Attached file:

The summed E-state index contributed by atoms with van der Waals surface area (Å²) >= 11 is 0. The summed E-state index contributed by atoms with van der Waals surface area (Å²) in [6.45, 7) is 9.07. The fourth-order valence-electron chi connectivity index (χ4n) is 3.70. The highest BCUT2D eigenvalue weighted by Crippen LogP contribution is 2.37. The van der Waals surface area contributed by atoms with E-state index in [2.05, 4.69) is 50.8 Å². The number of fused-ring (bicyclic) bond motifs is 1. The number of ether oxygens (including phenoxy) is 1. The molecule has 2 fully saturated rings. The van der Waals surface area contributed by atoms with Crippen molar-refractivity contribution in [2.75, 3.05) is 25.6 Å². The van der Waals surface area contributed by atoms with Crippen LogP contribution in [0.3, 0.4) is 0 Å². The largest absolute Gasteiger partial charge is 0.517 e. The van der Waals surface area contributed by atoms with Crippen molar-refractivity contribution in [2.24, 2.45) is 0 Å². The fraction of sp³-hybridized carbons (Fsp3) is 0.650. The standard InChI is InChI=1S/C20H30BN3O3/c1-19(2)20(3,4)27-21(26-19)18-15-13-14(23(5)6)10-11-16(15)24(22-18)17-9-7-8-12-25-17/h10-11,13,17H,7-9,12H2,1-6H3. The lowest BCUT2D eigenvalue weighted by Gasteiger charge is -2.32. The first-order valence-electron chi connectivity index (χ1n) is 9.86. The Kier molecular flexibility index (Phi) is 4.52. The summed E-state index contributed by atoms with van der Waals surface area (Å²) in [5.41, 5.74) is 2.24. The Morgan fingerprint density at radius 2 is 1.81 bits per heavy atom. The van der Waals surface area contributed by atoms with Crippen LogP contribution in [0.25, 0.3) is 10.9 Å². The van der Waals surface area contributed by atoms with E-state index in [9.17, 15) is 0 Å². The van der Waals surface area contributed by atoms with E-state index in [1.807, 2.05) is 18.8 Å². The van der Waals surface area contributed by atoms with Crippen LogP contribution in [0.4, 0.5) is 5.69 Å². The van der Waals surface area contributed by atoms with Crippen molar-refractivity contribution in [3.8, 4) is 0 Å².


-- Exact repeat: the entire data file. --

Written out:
The summed E-state index contributed by atoms with van der Waals surface area (Å²) >= 11 is 0. The summed E-state index contributed by atoms with van der Waals surface area (Å²) in [6.45, 7) is 9.07. The fourth-order valence-electron chi connectivity index (χ4n) is 3.70. The highest BCUT2D eigenvalue weighted by Crippen LogP contribution is 2.37. The van der Waals surface area contributed by atoms with E-state index in [2.05, 4.69) is 50.8 Å². The number of fused-ring (bicyclic) bond motifs is 1. The number of ether oxygens (including phenoxy) is 1. The molecule has 2 fully saturated rings. The van der Waals surface area contributed by atoms with Crippen molar-refractivity contribution in [2.75, 3.05) is 25.6 Å². The van der Waals surface area contributed by atoms with Crippen LogP contribution in [0.3, 0.4) is 0 Å². The largest absolute Gasteiger partial charge is 0.517 e. The van der Waals surface area contributed by atoms with Crippen molar-refractivity contribution in [2.24, 2.45) is 0 Å². The fraction of sp³-hybridized carbons (Fsp3) is 0.650. The standard InChI is InChI=1S/C20H30BN3O3/c1-19(2)20(3,4)27-21(26-19)18-15-13-14(23(5)6)10-11-16(15)24(22-18)17-9-7-8-12-25-17/h10-11,13,17H,7-9,12H2,1-6H3. The lowest BCUT2D eigenvalue weighted by Gasteiger charge is -2.32. The first-order valence-electron chi connectivity index (χ1n) is 9.86. The Kier molecular flexibility index (Phi) is 4.52. The summed E-state index contributed by atoms with van der Waals surface area (Å²) in [5.41, 5.74) is 2.24. The Morgan fingerprint density at radius 2 is 1.81 bits per heavy atom. The van der Waals surface area contributed by atoms with Crippen LogP contribution in [0.25, 0.3) is 10.9 Å². The van der Waals surface area contributed by atoms with E-state index in [9.17, 15) is 0 Å². The van der Waals surface area contributed by atoms with E-state index in [1.807, 2.05) is 18.8 Å². The van der Waals surface area contributed by atoms with Crippen LogP contribution in [0.4, 0.5) is 5.69 Å². The van der Waals surface area contributed by atoms with Crippen molar-refractivity contribution in [3.8, 4) is 0 Å².